Utilizing the non-place as a space to foster connection with our self would be to appropriate these spaces in the way the Situationists utilized irregular city layouts to encourage drift; crossing space as a means to engage in situations of emotional significance (Sadler, 1998).
The Paradox of the Non-place
While it may seem as though the environment of a non-place would have to be serene to foster such connections, the environment is typically anything but. In the cases of waiting areas for transportation, the volume of people in the vicinity may be overwhelming, and the levels of sound from passing vehicles deafening. The levels of visual noise, most notably in the form of commercial advertising, may be completely saturated. And personal privacy is at a significantly lower level than one would find in their home. Yet here, submitted to the conformity of the space, we find a sense of freedom. Perhaps a freedom to be uniform. Such thought does not bode well for the American concept of freedom as an extremely individualized and almost decadent behavior. AugÃ¨ finds here, we submit to the mechanization of conformity:
“…A person entering the space of non-place is relieved of his determinants. He becomes no more than what he does or experiences in the role of passenger, customer, or driver…he tastes for a while…the passives joys of identity loss, and the more active pleasure of role-playing…the passenger through non-places retrieves his identity only t Customs, at the tollbooth, at the checkout counter” (AugÃ¨, p 103)
So we find ourselves lost in the milieu of the non-place but in a significantly intrusive environment. I suspect if the same conditions existed in the home, the place, he might object and refuse to go along accordingly. The paradox is, in essence, that in addition to assigning its elements no agency in symbolism, in the non-place we also assume no ownership (control) for the conditions of our surroundings. Finding ourselves powerless to change or be held responsible for them, we submit to their existence.
Extending the definition of the non-place
The physical definition of a non-place is very broad, and I suspect many avenues of escapism or fantasy might be qualified as the non-place, some not being physical places at all: digital networks, telephone calls, text messaging. All of these things provide a framework of rules (implied as boundaries, just as the physical place provides walls), and allow for a transaction to occur, a dialog, for some form of business to occur in, and in a sense establish a loose place for the exchange. While we may not think of the landscape of a telephone call or text message, we have imagined the landscape of the Internet. The radio and the pop-songs it plays may also continue on this pattern, establishing a base of rules (musical repetition, rhythm and tempo) and facilitate a transaction (receiving the music, lyrics). For all of these, there is a sense of leaving in the cessation of the task. And in this sense, they have created a place, and in it’s lack of definition, a non-place.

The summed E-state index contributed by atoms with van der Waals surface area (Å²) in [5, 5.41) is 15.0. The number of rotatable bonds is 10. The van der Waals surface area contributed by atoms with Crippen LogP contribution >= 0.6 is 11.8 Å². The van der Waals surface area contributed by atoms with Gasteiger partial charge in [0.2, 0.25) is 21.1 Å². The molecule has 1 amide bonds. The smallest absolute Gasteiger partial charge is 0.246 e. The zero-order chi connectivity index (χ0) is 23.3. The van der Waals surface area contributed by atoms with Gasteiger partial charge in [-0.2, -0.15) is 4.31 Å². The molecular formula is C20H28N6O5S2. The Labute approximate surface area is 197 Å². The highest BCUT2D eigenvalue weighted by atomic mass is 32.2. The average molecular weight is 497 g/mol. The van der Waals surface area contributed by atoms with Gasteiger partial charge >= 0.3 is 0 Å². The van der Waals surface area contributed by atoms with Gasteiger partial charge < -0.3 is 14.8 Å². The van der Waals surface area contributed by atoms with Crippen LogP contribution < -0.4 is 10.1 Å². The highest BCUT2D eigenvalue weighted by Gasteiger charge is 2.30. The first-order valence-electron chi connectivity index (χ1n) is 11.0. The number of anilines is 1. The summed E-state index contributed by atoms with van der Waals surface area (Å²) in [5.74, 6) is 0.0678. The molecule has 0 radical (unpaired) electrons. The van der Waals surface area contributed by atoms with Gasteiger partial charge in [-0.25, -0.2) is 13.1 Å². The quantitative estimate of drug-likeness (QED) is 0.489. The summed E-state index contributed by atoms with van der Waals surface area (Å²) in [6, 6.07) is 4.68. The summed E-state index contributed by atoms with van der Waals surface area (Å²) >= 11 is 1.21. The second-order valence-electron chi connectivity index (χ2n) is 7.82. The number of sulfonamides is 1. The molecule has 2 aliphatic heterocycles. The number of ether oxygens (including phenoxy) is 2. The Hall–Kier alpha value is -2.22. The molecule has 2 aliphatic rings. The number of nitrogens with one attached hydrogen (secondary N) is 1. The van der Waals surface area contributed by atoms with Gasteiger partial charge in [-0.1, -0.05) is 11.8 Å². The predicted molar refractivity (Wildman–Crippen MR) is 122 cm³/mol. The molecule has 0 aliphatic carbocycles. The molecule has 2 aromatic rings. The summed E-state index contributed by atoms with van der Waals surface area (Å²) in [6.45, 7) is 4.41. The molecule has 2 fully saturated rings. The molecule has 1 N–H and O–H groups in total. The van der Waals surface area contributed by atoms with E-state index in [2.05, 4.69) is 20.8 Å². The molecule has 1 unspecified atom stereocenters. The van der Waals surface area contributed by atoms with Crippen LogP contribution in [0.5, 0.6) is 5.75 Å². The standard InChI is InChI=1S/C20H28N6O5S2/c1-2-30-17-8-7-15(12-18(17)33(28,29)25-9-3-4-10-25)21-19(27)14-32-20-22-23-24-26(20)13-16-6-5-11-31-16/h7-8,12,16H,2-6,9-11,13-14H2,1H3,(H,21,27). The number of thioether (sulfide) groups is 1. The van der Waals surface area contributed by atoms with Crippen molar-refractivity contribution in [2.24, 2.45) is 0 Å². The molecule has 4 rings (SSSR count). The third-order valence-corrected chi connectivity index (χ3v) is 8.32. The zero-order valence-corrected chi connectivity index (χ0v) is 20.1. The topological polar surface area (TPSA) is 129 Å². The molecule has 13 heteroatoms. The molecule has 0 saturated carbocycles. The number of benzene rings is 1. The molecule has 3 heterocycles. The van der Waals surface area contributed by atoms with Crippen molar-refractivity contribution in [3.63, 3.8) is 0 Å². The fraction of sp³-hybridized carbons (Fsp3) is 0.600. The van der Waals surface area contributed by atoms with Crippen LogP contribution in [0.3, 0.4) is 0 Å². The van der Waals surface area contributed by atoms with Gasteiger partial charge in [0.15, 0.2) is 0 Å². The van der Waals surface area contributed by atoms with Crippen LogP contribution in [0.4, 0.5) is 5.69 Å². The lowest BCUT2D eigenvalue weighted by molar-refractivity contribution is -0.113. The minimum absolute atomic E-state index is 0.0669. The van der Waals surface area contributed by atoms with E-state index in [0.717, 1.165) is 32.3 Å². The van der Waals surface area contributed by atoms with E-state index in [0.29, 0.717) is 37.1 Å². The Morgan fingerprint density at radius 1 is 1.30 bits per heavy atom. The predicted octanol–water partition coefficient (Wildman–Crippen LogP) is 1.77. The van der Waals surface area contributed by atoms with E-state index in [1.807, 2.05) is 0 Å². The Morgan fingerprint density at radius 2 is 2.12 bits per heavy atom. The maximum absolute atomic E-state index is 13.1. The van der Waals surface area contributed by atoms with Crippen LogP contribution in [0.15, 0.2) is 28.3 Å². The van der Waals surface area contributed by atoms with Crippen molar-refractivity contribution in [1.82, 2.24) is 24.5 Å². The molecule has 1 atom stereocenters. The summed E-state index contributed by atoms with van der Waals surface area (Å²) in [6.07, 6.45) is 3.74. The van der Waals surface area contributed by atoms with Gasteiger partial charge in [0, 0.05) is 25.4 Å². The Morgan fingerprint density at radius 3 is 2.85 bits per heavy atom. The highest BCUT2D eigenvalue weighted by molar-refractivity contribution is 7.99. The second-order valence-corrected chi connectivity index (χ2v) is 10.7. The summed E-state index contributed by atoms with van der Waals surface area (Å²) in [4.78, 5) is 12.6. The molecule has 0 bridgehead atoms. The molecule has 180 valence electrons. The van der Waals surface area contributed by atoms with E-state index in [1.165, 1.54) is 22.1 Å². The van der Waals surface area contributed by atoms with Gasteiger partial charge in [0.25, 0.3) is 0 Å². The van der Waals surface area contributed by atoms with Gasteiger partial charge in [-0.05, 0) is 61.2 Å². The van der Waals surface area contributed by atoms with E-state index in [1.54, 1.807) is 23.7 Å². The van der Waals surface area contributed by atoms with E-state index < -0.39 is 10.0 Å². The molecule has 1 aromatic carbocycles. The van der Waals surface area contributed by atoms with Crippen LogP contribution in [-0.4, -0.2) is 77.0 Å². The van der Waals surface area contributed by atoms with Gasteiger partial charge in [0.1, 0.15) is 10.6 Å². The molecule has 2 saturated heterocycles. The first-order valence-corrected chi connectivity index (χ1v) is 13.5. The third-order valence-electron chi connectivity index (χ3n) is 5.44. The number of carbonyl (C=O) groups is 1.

Through a loss of identity, or temporary lack of reference to symbolism, the non-place provides a place to escape the agency of place. Through observation of the non-place, we can realize the constrictions of place. We also see a shift in what we deem acceptable in terms of aesthetics of environment. Additionally, we may see elements of non-place in any space were we conduct a transaction by a set of rules.
However, one must wonder about implications of the non-place on society. While short-term identity loss may be fine for a passenger, I am interested in the long-term effects on daily life. Relief may begin to parallel fantasy. Digital environments may provide a space where both place and non-place exist simultaneously, sometimes within the same domain of each other, where the definitions of history, identity, and geography are blurred by the relativism inherent in a digital system. Are the virtual worlds of Second Life, or of a video game, a non-place? And further, are the actions taken within a non-place, a truer action of actor than those taken in a place, with relevance to what we desire? And is the difference due to dissociation with identity, or rather, a lack of symbolic agency imposed by the place? As we merge our lives with the virtual landscape of digital technologies, it is these questions we must answer.
Auge, Marc. Non-places: introduction to an anthropology of supermodernity. London: Verso, 1995.
Kunstler, James Howard. The Geography of Nowhere: the rise and decline of America’s man-made landscape. New York: Simon & Schuster, 1993.
Sadler, Simon. The Situationalist City. Cambridge: The MIT Press, 1998.
Smith, Ronald W. Bugni, Valerie. Symbolic Interaction Theory and Architecture. Symbolic Interaction , Vol. 29, Issue 2, pp. 123-155